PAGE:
November 1979, the height of Northern Ireland’s Troubles. Kathleen Moran’s son Sean has just been transferred to the hypersecure H-block in Belfast’s notorious Maze prison, where he soon emerges as a young but important force in the extreme protest that political prisoners are staging there. John Dunn is also newly arrived at the prison, having taken on the job of guarda brutal but effective way to support a house and a girlfriend.
In the weeks leading up to Christmas, no one’s dreams go untroubled. As rumors of a hunger strike begin to circulate, Louise Dean’s pitch-perfect novel places two parents, two sons, and two enemies on a collision course that ends in a surprising and deeply resonant climax.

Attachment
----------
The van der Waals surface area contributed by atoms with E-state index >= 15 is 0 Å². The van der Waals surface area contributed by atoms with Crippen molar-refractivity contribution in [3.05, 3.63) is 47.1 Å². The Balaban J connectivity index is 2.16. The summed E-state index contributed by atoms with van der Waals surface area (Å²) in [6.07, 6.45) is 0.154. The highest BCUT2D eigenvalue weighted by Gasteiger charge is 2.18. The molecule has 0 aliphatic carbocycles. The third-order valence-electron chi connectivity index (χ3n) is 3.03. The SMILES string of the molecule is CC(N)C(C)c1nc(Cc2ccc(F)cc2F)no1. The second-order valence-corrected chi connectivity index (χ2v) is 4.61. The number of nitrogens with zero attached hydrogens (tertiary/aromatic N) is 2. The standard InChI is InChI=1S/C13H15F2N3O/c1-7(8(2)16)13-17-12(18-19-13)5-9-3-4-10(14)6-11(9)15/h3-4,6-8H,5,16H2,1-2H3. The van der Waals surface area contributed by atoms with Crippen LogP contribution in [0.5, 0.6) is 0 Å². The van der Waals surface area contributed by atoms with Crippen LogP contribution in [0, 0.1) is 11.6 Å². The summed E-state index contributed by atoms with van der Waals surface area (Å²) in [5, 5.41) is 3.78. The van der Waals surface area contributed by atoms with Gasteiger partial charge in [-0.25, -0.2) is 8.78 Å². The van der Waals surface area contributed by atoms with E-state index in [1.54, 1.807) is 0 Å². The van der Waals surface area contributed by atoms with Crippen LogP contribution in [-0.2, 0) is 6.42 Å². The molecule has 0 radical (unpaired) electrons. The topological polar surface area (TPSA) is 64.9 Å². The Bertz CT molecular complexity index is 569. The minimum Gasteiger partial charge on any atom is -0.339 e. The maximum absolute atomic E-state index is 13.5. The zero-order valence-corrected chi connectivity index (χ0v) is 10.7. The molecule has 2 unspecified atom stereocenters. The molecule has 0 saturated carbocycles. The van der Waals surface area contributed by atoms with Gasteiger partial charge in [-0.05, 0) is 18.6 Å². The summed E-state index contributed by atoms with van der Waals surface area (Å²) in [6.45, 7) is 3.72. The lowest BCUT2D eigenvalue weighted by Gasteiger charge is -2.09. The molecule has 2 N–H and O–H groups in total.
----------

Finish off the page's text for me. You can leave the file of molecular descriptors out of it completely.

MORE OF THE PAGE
Louise Dean s pitch-perfect second novel, This Human Season, recreates the time of the Troubles. But she doesn t simply work factual details into a gripping story; given such powerful raw material, many competent novelists could do that. Instead, Dean dexterously highlights the telling advantage that fiction has over journalism and history, portraying the inner realm of thoughts and feelings. With remarkable even-handedness, she evokes the day-to-day struggles of English and Irish, Protestant and Roman Catholic, as they try to get on with their lives while the world around them goes insane.